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Posts Tagged ‘neuroscience’

Bingo!
“Research from McGill University suggests that people who are vulnerable to developing alcoholism exhibit a distinctive brain response when drinking alcohol, according to a new study by Prof. Marco Leyton, of McGill University’s Department of Psychiatry. Compared to people at low risk for alcohol-use problems, those at high risk showed a greater dopamine response in a brain pathway that increases desire for rewards.”

“We found that people vulnerable to developing alcoholism experienced an unusually large brain dopamine response when they took a drink,” said Leyton. “This large response might energize reward-seeking behaviors and counteract the sedative effects of alcohol. Conversely, people who experience minimal dopamine release when they drink might find the sedative effects of alcohol especially pronounced.”

via Alcoholism could be linked to a hyper-active brain dopamine system.

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via Transparent Brain Imaging Will Accelerate Research 10 to 100 Times | Think Tank | Big Think.

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Way Too Fascinating

“What all this suggests is that the amygdalae, which are normally thought of as the brain’s “fear” centers, also actually *inhibit* panic attacks.”

“Researchers scare ‘fearless’ patients. Weird science for today. People with amygdala lesions don’t experience fear — they walk in the middle of the street because they are not afraid of getting hit by cars. But if you make them breathe air with extra carbon dioxide, which in normal people just causes them to try to breathe harder, in people with amygdala lesions causes panic attacks.”

via Researchers scare ‘fearless’ patients : Nature News & Comment.

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Brain to Brain interface in real time. It has happened. Now what?

via BBC News – One rat brain ‘talks’ to another using electronic link.

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Depression induced or cured within 10 seconds in rats by turning on or off neurons that release dopamine in the ventral tegmental area of the brain with the help of optogenetics (previously changing neurons to make them be turned on or off by focusing light on them). 10 seconds is shorter than the time that antidepressants usually take to work, which is some weeks. Treatment with magnesium may work within one week, and could be combined for best results with vitamin D, vitamin B12, folic acid, and omega-3.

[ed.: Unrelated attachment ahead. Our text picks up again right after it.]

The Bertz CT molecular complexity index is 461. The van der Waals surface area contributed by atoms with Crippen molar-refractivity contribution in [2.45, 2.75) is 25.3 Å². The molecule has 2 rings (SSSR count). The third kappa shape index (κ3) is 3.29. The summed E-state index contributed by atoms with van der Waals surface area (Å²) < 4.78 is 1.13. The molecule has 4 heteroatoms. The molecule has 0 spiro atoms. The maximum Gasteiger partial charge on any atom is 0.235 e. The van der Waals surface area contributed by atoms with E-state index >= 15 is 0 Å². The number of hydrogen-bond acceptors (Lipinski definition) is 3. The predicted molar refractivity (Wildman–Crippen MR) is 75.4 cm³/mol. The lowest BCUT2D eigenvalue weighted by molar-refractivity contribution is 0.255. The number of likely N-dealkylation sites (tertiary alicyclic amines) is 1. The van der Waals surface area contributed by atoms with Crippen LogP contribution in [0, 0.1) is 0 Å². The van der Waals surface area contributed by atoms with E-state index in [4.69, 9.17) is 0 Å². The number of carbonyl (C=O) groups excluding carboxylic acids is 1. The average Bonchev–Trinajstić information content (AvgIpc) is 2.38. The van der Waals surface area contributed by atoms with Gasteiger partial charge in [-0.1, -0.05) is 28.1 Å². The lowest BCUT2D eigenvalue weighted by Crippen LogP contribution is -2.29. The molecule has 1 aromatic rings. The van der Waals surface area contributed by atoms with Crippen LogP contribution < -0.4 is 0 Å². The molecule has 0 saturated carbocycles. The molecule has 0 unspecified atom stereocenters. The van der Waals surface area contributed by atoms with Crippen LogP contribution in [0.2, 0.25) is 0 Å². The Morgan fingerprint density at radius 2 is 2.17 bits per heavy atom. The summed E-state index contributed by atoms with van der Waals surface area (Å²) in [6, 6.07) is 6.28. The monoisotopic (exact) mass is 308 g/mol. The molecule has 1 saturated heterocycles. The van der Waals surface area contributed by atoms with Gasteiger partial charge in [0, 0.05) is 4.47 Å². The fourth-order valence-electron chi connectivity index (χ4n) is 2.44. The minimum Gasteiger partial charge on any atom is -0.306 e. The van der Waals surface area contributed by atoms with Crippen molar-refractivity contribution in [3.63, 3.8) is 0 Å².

via Stimulating dopamine-releasing neurons in the ventral tegmental area immediately extinguishes depression in mice. | MIT Technology Review.

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P
eople aren’t really stupid.

These people are not stupid. These people were well educated and intellectually groomed. Stupid isn’t the right word for these people.

These people were susceptible. Their individual and collective egos were reaching up towards an ideal which held them as superior beings.

I proffer that this type of egoic reaction is somewhat involuntary. Many are able to resist the enticement of superiority, or worship, of self-aggrandizement, but eventually all but the rarest of creatures gives way and wallows within the hope of it.

I think it is a security vulnerability in the software of the human brain. Just as we rush to prepare patches to shore up the vulnerabilities on our technological counterparts, so, too, could we rush to prepare a patch for this paradigm shifting vulnerability which has been repeatedly exploited throughout history by those who have a clear understanding of how it works.

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Where does the subjective sense of free will come from? The frontopolar cortex.

via PLOS ONE: Tracking the Unconscious Generation of Free Decisions Using UItra-High Field fMRI.

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